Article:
As wines age in bottle, the various isoprenoids develop in different ways. TDN, as noted above, may increase. Rotundone levels are highly stable over time. Many monoterpenes, such as Linalool and Geranol over a period of years, whereas others, such as Cis-rose-oxide (important in Gewürztraminer) is very stable.
Climate Change and Floral Taint
While climate change is usually associated with temperature increases, in certain areas it is causing colder temperatures. Winemakers in some northern latitudes are achieving ripeness late enough into the year that the grapes are still on the vine for the first freezes. In these areas winemakers have increasingly noticed a “floral taint” in some wines. Researchers such as Dr. Andrew G. Reynolds, professor of viticulture and plant physiology at Brock University in Ontario, Canada, have found the culprit. Rather than grapes, they found that the floral taint came from previously frozen leaves and petioles (leaf stalks) that made their way into the fermentations of mechanically harvested wines.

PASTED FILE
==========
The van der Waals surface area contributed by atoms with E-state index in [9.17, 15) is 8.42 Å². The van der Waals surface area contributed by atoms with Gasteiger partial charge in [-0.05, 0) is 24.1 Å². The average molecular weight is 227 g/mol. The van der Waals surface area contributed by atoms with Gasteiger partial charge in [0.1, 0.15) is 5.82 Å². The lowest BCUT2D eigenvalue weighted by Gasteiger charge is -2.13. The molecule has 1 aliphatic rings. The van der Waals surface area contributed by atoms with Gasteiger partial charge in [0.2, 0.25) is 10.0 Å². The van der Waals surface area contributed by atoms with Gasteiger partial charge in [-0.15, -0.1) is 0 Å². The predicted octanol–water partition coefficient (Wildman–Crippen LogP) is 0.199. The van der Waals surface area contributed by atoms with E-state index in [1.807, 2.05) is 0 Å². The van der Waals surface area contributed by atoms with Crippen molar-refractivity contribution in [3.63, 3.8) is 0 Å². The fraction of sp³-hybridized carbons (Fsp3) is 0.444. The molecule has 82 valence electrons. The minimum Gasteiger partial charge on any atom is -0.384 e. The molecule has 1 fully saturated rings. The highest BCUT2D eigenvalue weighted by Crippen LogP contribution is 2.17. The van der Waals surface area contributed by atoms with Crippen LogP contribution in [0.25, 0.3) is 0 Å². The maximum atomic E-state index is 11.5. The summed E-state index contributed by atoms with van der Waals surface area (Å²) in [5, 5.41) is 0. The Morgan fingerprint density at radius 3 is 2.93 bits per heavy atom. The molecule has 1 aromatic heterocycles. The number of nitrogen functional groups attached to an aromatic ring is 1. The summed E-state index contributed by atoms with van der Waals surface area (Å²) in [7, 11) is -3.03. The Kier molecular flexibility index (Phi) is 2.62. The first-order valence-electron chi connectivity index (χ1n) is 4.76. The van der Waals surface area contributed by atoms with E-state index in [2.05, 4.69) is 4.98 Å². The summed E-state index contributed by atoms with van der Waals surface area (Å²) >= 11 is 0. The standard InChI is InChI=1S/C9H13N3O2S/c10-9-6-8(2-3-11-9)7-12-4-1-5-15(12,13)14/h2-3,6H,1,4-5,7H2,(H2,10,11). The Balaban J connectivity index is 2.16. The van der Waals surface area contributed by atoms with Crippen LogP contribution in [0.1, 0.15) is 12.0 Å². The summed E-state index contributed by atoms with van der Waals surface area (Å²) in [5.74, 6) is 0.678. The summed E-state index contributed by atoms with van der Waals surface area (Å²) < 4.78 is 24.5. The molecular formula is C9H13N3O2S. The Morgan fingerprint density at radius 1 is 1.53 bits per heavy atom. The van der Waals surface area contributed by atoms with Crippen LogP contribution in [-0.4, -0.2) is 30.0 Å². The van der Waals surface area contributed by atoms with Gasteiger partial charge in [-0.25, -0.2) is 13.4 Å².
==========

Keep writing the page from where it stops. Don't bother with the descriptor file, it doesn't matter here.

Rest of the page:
“Their presence, even at levels less than half a percent, greatly increased the various terpene and norisoprenoid levels, and was found to be causing the floral taint,” explains Dr. Reynolds.
Perhaps because of their showiness and accessibility, and the intense grapes for which they are known, monoterpenes often get the terpene spotlight, but it is important to consider the entire isoprenoid family for understanding wine aromatics. The family is large and diverse, and can affect wine aroma in many surprising ways.
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Alex Russan, based in Los Angeles, is a former winemaker, importer, and sherry bottler. He writes about viticulture, enology, tasting and the nature of wine